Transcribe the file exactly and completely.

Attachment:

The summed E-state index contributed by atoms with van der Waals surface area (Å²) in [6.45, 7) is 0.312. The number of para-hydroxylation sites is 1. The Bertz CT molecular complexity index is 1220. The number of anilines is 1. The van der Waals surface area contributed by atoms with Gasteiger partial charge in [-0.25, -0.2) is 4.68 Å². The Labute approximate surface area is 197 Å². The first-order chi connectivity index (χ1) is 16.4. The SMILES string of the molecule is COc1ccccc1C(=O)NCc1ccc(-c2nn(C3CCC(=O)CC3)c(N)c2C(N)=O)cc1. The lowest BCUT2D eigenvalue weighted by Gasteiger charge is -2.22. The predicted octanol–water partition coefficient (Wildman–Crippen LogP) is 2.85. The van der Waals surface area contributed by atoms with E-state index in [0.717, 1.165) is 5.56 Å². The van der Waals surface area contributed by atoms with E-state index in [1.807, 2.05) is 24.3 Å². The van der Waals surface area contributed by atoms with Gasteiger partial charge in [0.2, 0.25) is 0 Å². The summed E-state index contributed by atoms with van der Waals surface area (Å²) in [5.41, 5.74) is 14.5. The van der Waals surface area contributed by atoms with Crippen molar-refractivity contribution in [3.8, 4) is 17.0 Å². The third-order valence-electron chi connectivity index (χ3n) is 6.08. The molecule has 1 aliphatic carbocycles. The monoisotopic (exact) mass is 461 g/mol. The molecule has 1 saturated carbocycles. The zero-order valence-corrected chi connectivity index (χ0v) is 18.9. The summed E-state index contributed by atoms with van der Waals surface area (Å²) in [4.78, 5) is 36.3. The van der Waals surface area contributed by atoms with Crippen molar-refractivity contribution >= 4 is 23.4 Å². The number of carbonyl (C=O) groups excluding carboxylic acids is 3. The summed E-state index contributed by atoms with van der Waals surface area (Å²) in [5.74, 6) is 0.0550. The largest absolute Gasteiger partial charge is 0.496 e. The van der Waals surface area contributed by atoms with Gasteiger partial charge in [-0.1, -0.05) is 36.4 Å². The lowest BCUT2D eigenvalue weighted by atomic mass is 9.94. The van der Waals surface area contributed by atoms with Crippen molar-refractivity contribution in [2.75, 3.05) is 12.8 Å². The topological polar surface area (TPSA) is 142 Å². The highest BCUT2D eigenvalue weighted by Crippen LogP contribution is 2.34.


The summed E-state index contributed by atoms with van der Waals surface area (Å²) in [6.45, 7) is 0.312. The number of para-hydroxylation sites is 1. The Bertz CT molecular complexity index is 1220. The number of anilines is 1. The van der Waals surface area contributed by atoms with Gasteiger partial charge in [-0.25, -0.2) is 4.68 Å². The Labute approximate surface area is 197 Å². The first-order chi connectivity index (χ1) is 16.4. The SMILES string of the molecule is COc1ccccc1C(=O)NCc1ccc(-c2nn(C3CCC(=O)CC3)c(N)c2C(N)=O)cc1. The lowest BCUT2D eigenvalue weighted by Gasteiger charge is -2.22. The predicted octanol–water partition coefficient (Wildman–Crippen LogP) is 2.85. The van der Waals surface area contributed by atoms with E-state index in [0.717, 1.165) is 5.56 Å². The van der Waals surface area contributed by atoms with E-state index in [1.807, 2.05) is 24.3 Å². The van der Waals surface area contributed by atoms with Gasteiger partial charge in [0.2, 0.25) is 0 Å². The summed E-state index contributed by atoms with van der Waals surface area (Å²) in [5.41, 5.74) is 14.5. The van der Waals surface area contributed by atoms with Crippen molar-refractivity contribution in [3.8, 4) is 17.0 Å². The third-order valence-electron chi connectivity index (χ3n) is 6.08. The molecule has 1 aliphatic carbocycles. The monoisotopic (exact) mass is 461 g/mol. The molecule has 1 saturated carbocycles. The zero-order valence-corrected chi connectivity index (χ0v) is 18.9. The summed E-state index contributed by atoms with van der Waals surface area (Å²) in [4.78, 5) is 36.3. The van der Waals surface area contributed by atoms with Crippen molar-refractivity contribution >= 4 is 23.4 Å². The number of carbonyl (C=O) groups excluding carboxylic acids is 3. The summed E-state index contributed by atoms with van der Waals surface area (Å²) in [5.74, 6) is 0.0550. The largest absolute Gasteiger partial charge is 0.496 e. The van der Waals surface area contributed by atoms with Gasteiger partial charge in [-0.1, -0.05) is 36.4 Å². The lowest BCUT2D eigenvalue weighted by atomic mass is 9.94. The van der Waals surface area contributed by atoms with Crippen molar-refractivity contribution in [2.75, 3.05) is 12.8 Å². The topological polar surface area (TPSA) is 142 Å². The highest BCUT2D eigenvalue weighted by Crippen LogP contribution is 2.34.